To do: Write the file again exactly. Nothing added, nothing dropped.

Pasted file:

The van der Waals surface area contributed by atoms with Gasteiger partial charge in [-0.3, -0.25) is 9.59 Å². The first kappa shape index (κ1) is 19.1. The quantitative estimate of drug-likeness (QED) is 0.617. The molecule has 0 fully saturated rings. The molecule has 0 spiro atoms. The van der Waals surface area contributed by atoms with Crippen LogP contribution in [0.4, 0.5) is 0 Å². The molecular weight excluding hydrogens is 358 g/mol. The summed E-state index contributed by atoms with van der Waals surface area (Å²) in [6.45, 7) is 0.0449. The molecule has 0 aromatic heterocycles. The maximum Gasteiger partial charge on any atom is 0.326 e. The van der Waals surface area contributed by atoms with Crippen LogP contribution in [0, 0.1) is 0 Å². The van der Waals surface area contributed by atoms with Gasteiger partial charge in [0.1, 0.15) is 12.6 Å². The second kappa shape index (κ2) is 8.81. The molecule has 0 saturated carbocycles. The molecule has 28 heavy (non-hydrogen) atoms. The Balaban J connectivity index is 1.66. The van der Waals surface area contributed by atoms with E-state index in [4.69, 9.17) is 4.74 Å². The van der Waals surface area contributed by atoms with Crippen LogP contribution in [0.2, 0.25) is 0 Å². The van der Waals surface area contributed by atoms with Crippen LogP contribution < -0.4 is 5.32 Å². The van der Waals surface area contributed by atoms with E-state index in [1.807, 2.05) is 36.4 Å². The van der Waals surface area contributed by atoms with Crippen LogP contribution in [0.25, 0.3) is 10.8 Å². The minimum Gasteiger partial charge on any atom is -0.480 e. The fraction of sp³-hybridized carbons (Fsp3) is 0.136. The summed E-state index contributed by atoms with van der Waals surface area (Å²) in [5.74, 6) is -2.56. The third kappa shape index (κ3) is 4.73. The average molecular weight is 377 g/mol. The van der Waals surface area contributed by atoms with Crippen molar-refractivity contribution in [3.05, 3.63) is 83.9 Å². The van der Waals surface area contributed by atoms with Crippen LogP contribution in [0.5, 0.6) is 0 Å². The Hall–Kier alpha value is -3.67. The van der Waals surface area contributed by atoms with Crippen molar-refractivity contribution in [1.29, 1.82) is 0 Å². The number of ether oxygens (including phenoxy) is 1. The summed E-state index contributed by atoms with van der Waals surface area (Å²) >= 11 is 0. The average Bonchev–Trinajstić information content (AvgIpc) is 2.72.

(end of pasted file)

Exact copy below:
The van der Waals surface area contributed by atoms with Gasteiger partial charge in [-0.3, -0.25) is 9.59 Å². The first kappa shape index (κ1) is 19.1. The quantitative estimate of drug-likeness (QED) is 0.617. The molecule has 0 fully saturated rings. The molecule has 0 spiro atoms. The van der Waals surface area contributed by atoms with Crippen LogP contribution in [0.4, 0.5) is 0 Å². The molecular weight excluding hydrogens is 358 g/mol. The summed E-state index contributed by atoms with van der Waals surface area (Å²) in [6.45, 7) is 0.0449. The molecule has 0 aromatic heterocycles. The maximum Gasteiger partial charge on any atom is 0.326 e. The van der Waals surface area contributed by atoms with Crippen LogP contribution in [0, 0.1) is 0 Å². The van der Waals surface area contributed by atoms with Gasteiger partial charge in [0.1, 0.15) is 12.6 Å². The second kappa shape index (κ2) is 8.81. The molecule has 0 saturated carbocycles. The molecule has 28 heavy (non-hydrogen) atoms. The Balaban J connectivity index is 1.66. The van der Waals surface area contributed by atoms with E-state index in [4.69, 9.17) is 4.74 Å². The van der Waals surface area contributed by atoms with Crippen LogP contribution in [0.2, 0.25) is 0 Å². The van der Waals surface area contributed by atoms with Crippen LogP contribution < -0.4 is 5.32 Å². The van der Waals surface area contributed by atoms with E-state index in [1.807, 2.05) is 36.4 Å². The van der Waals surface area contributed by atoms with Crippen LogP contribution in [0.25, 0.3) is 10.8 Å². The minimum Gasteiger partial charge on any atom is -0.480 e. The fraction of sp³-hybridized carbons (Fsp3) is 0.136. The summed E-state index contributed by atoms with van der Waals surface area (Å²) in [5.74, 6) is -2.56. The third kappa shape index (κ3) is 4.73. The average molecular weight is 377 g/mol. The van der Waals surface area contributed by atoms with Crippen molar-refractivity contribution in [3.05, 3.63) is 83.9 Å². The van der Waals surface area contributed by atoms with Crippen LogP contribution in [0.5, 0.6) is 0 Å². The Hall–Kier alpha value is -3.67. The van der Waals surface area contributed by atoms with Crippen molar-refractivity contribution in [1.29, 1.82) is 0 Å². The number of ether oxygens (including phenoxy) is 1. The summed E-state index contributed by atoms with van der Waals surface area (Å²) >= 11 is 0. The average Bonchev–Trinajstić information content (AvgIpc) is 2.72.